Tag Archives: HAZWOPER

HAZWOPER Field Training Day 3

For the third and final day of HAZWOPER training, we started the day with Dick Walker himself, on a trip down memory lane. On the conference room table he’s laid out an odd assortment of glass bottles sealed with tape, wrappers, matches, connectors and tanks.  To most people it looks like a trash heap, but Dick and team used to do a lot of these types of HAZMAT clean-ups, several a week, in fact. Methamphetamine Labs.

Liz looks on at the table Dick has set.

Turns out a host of highly flammable solvents, gases, acids, bases and oxidizers are used in the process of making meth, and this kept the Department of Ecology folks busy (too busy) from about 1980-2000. “In houses, trailers, hotel rooms, they were everywhere,” recalls Dick, “sometimes were were still processing a scene and they would come back.” With cold medication behind the counter in the early 2000s, the meth cleanup has all but stopped.

Which means spill response and cleanup can focus on places like our next stop, Fisherman’s Terminal. After several days of reported sheens, no sheens today. We check out two abandoned vessels towed from the north, purged of fuel, and moored at the Terminal, “it’s a lot easier to deal with these before they sink,” notes Dave.

Liz and Chad check out the Des Moines Marina. “That’s just scum,” Chad assures us, “a natural collection point.”

On the way down south to check out a previous cleanup site, we turn around to respond to a diesel spill in Elliott Bay Marina. When we arrive, oil-absorbent boom and pads have already been deployed and have picked up some product (which appears on the material as a pinkish stain). “It’s all about a quick response,” advises Dave. If and when the next large-scale oil spill occurs, we’re now prepared to mount that quick response.

HAZWOPER Field Training Day 2

Back at it again, Liz and Jane take on Geographic Response Plans (GRPs) on day two of Hazardous Waste Operations and Emergency Response (HAZWOPER) on-the-job training with Laura and David, from Washington Department of Ecology’s Spill Response Team.

Where is the pipeline? Underground. These signs warn: no digging!

This time, we’re not heading out in the truck to investigate and incident/call/emergency, we’re laying the groundwork (paperwork, actually) in preparation for potential incident(s) involving waterways near the Olympic Pipeline. Owned by British Petroleum (BP), the Olympic Pipeline is the largest petroleum products pipeline in the Pacific Northwest which connects refineries in Skagit County to 23 terminals in Western Washington and Northern Oregon.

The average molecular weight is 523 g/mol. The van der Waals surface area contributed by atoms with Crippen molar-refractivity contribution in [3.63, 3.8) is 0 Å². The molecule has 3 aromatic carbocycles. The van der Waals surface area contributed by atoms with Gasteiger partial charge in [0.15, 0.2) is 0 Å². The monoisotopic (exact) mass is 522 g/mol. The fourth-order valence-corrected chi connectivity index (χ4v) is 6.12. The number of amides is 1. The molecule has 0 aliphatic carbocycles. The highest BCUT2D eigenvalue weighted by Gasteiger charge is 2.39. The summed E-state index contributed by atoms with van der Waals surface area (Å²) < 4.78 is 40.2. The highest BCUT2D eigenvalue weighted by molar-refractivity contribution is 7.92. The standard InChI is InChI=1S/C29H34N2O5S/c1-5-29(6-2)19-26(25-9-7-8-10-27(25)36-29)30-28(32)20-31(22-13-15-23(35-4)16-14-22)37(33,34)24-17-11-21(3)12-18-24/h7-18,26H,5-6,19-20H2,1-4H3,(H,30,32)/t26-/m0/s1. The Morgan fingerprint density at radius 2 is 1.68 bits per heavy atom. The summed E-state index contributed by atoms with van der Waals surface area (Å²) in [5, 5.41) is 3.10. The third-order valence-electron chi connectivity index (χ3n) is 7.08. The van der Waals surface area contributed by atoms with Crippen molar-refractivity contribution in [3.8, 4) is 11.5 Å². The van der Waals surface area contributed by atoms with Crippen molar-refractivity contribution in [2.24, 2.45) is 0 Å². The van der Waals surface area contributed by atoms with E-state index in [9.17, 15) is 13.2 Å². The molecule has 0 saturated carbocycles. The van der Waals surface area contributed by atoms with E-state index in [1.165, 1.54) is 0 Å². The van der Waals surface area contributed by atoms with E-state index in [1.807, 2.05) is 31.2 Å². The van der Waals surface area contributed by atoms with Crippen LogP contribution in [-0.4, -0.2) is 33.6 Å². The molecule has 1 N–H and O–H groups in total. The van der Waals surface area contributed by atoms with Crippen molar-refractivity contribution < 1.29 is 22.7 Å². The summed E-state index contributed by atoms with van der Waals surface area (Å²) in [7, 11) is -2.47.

Our first stop – a wide stretch of the Sammamish. Wetlands toward the north, waterfowl. A boat is definitely required to deploy boom.

First stop: the Washington Department of Fish and Wildlife’s boat launch on the west end of the Sammamish River. Laura and David consult the current GRP – which natural resources are in the area? boat needed? staging area large enough for several vehicles and trailers? what speed is the river flowing? is boom requested – the floating oil absorbent pads used to direct and contain oil – adequate? are there access considerations? could private property nearby be affected? All of these considerations (and more!) are detailed at each site.

David and Laura weigh in on the Sammamish River site.

Like COASST beaches, no site is the same – some have steep banks covered in blackberries, some are known native steelhead habitat (Liz spots some dragonfly larvae under a rock here, at May Creek), some are under freeways, some in the middle of neighborhoods, surrounded by private land. At the end of the day we get to thinking about how COASSTers might be able to contribute to marine GRPs in the State’s effort to document beaches, access points, and natural resources along the coast and greater Puget Sound. Stay tuned!

No stream or beach is ever the same (left to right: May Creek, Coal Creek x 2)

HAZWOPER Field Training Day 1